Free Markets, Free People


Foreclosure Imminent? Call ACORN

Of course part of the huge and porky “stimulus” bill was billions to Community Development Block Grants (CDBG) program. Of the the past beneficiaries of that program has been our old buddies at ACORN. But, you say, the election is over – ACORN can’t collect taxpayer money for fraudulent voter registration anymore.

Never fear, ACORN has found itself a new line of work. Civil disobedience:

The community organizing group Acorn unveiled the campaign with a spirited rally on Friday at a Brooklyn church and will roll it out in at least 22 other cities in the coming weeks. Through phone trees, Web pages and text-messaging networks, the effort will connect families facing eviction with volunteers who will stand at their side as officers arrive, even if it means risking arrest.

“You want to haul us out to jail? Fine. Let the world see how government has been ineffective,” Bertha Lewis, Acorn’s chief organizer, said in an interview. “Politicians have helped banks, but they haven’t helped families in the way that it’s needed, and these families are now saying, enough is enough.”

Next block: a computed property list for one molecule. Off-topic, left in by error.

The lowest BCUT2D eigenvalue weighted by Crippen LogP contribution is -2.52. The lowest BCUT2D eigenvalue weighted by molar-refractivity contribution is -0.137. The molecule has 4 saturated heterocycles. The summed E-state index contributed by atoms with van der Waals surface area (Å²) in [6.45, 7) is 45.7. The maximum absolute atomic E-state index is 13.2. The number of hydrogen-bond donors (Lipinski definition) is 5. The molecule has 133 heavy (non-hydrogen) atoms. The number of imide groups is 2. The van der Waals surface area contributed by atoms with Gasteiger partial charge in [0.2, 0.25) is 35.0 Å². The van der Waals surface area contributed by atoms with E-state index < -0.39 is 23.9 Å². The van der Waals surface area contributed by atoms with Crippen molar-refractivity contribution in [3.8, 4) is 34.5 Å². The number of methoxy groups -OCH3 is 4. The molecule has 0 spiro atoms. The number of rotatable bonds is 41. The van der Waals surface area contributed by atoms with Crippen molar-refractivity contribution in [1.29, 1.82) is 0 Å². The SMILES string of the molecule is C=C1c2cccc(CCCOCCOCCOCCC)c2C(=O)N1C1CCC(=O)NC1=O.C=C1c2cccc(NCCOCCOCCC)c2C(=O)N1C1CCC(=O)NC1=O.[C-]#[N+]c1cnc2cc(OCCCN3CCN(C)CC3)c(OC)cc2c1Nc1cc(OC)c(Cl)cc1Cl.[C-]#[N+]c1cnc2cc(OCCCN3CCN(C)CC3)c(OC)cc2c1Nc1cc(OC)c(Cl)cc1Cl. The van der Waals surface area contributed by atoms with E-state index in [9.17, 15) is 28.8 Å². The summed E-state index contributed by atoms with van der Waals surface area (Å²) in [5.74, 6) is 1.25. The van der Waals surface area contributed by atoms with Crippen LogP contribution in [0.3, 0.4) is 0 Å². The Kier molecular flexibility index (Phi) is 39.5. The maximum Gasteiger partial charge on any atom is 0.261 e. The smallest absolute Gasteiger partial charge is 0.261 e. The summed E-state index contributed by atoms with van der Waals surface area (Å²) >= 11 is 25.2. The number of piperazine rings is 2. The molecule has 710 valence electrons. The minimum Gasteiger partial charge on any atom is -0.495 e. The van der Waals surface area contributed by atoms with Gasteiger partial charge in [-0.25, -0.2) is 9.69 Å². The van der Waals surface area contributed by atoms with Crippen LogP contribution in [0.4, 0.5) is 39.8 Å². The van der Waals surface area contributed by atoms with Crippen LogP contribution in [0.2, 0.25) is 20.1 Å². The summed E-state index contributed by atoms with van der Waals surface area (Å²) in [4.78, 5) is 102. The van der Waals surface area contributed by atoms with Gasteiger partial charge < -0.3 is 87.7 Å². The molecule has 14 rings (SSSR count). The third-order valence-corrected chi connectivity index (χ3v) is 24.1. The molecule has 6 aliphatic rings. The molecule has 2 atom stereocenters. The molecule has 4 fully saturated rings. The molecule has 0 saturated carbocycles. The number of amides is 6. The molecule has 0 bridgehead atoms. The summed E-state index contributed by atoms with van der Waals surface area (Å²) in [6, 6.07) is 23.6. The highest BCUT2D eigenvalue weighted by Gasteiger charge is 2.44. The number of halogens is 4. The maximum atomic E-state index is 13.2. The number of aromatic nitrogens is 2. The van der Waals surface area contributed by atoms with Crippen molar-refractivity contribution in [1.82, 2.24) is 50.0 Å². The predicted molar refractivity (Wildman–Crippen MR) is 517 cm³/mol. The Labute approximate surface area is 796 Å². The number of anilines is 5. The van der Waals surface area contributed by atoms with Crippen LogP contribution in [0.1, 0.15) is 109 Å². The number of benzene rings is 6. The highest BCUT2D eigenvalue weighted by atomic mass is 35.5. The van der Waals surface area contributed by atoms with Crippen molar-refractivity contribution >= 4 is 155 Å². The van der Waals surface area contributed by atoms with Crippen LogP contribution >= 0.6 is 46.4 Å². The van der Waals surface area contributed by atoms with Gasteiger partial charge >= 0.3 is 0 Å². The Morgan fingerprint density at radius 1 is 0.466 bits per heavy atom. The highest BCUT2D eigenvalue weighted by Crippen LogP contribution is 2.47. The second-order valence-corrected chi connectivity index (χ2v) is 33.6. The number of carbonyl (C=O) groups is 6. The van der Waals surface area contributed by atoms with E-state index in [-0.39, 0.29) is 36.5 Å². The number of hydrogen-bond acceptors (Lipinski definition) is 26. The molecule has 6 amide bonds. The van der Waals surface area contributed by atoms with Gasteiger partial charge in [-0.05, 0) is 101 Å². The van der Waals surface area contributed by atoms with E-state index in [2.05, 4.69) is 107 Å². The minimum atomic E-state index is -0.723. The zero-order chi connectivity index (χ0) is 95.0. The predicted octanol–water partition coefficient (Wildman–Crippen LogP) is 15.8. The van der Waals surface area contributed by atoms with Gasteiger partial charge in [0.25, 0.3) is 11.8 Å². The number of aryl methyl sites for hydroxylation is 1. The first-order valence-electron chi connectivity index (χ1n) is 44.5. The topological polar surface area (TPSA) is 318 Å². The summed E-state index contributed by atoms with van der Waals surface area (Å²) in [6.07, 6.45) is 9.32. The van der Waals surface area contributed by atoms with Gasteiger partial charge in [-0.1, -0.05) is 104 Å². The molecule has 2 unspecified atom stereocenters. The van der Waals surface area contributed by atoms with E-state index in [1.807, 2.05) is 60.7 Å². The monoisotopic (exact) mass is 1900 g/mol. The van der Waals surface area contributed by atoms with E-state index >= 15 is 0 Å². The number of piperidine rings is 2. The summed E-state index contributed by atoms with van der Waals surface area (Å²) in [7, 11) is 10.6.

Yes friends, your hard earned money (or that which has been borrowed from the Chinese or printed on that nifty little printing press the government has) is now going to fund ACORN’s civil disobedience shenanigans.

While no one likes to see anyone lose their home, if you’re a believer in private property, then you understand the concept that you have to pay for someone else’s property or they have recourse. ACORN, dealing on emotion and your money, have unilaterally decided that’s just wrong and intends to demonstrate that by attempting to disrupt lawful procedures to foreclose homes. Instead of using the money to help the family that is losing the home to find other accomodations and by doing so ameliorate the trauma, ACORN has decided to add to the trauma instead.